Category Archives: Film Reviews

Thor; Ragnarock (2017)

Once upon a time,  in the year 2000, it was perhaps possible to make a superhero film without the involvement of every A list actor in the world.  At that time, when James Cameron had been discussing his vision of Spiderman with Leonardo DiCaprio and Arnold Schwarzenegger, there were little more than rumors of what would later become Marvel’s expanded universe.

And it’s a universe which grew to include motion picture actors making cameos in films for fees that would themselves finance independent movies. No, not Stan Lee’s cameo in Fantastic Four, instead we’re talking about the moment when Robert Downey Jnr walked into a bar at the end of The Incredible Hulk to announce they were creators the Avengers. That day was a collective one of sadness for cinema ushers worldwide as they realized two things; people were now going to start peeing in their cups to avoid a bathroom break that might destroy a crucial plot point and “after credit scenes” were going to make their jobs ten times harder on Friday night’s.

Thor Ragnarock has an outstanding cast, with lead performances from Chris Hemsworth, Tom Hiddleston and Cate Blanchett alongside pivotal support from Idris Elba, Jeff Goldblum, Sir Anthony Hopkins, Tessa Thompson, Karl Urban and Mark Ruffalo. That’s to say nothing of the ‘cameo’ performances from Benedict Cumberbatch and Sam Neill (playing the Actor Odin) who prove that like Star Wars, James Bond and Harry Potter before it there’s nothing an actor likes more than to appear in a favored franchise.

What can happen with such a huge cast, however, is that both the story and the screen time are so constantly diluted with famous names – even, albeit nostalgically famous – that we’re more concerned with the sound of their voice and reminding ourselves of the fond actors they used to be then the role they’re playing in this movie.  Thankfully, that’s not the case here, as Thor Ragnarock provides a mildly entertaining backdrop as to why all these characters have to save ‘the world’ (but not as we know it) from destruction.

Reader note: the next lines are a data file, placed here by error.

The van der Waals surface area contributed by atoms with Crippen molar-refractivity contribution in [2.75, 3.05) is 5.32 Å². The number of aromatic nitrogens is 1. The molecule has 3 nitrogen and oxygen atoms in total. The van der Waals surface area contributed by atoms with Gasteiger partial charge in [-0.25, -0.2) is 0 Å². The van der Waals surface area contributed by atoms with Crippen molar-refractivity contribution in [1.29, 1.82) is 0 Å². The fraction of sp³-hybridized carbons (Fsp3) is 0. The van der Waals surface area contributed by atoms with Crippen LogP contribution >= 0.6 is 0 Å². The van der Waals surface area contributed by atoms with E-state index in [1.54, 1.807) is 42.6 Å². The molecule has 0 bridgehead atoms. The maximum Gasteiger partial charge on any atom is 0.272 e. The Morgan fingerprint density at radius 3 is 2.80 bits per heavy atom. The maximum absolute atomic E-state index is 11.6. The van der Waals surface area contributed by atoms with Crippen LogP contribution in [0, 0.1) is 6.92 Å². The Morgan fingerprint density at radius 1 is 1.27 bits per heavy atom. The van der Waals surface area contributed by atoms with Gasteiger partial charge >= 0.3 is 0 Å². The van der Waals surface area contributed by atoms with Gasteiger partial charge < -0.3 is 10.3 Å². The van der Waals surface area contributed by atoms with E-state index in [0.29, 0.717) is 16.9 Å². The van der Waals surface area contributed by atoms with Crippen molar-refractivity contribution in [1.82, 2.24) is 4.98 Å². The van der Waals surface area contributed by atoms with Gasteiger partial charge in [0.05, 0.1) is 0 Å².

Returning to Asgard after a perilous mission, Thor finds a masquerade on the throne, Loki having placed his father Odin in a retirement home. Shady Acres (the name of the Mental Hospital in Ace Ventura Pet Detective too btw) is being demolished, and Loki has lost him. Dr Strange appears because Loki is on the galactic equivalent of a no fly list and has entered New York without going through customs.  Donald Trump would be proud the Dr is doing his patriotic duty.

But even this twist is only a prelude for the backdrop of the backdrop that makes up the real stories crux, Thor believed dead in a planet which literally collects waste and refuge and sold to the Grand Master (Jeff Goldblum) in order to fight like a Gladiator for his freedom against the Ultimate Champion. That champion turning out to be one of Thor’s long lost friends, certainly lost in the Marvel verse, leads to an interesting chance for further character dissection on a hero who hasn’t had his own solo movie in a while.

There’s a lot going on. Thor and Loki ultimately team to save the world and are helped by a number of Asgaurdians and like minded revolutionaries while every fifteen minutes or so there’s a few jokes thrown in for good measure. The film definitely has a look and feel of comedy to it, not slapstick but there are enough laughs while watching alone to make you feel its been made for the cinema crowd of a family event where it raises some chuckles.

That’s not a bad thing, the jokes help relieve any tension in a family friendly movie and make it light, funny and fun, but what is a bad thing is that the movie subsequently fails to follow through on so much. 

Now I know that it has a limited run time and there’s only so much that can be on screen, but hints and tips are scattered throughout the script about who characters are and where they came from. Bruce Banner is a perfect example, as he struggles with the Hulk, realizing for the first time that there is a distinct split personality in which Hulk may reign supreme and have full control. Its a revealing moment and it could have gotten much darker than it’s pushed, but in the end, the movie doesn’t answer that question at all and we’re left wondering whether Hulk has mentally grown as an independent creature. That fight is definitely for another day.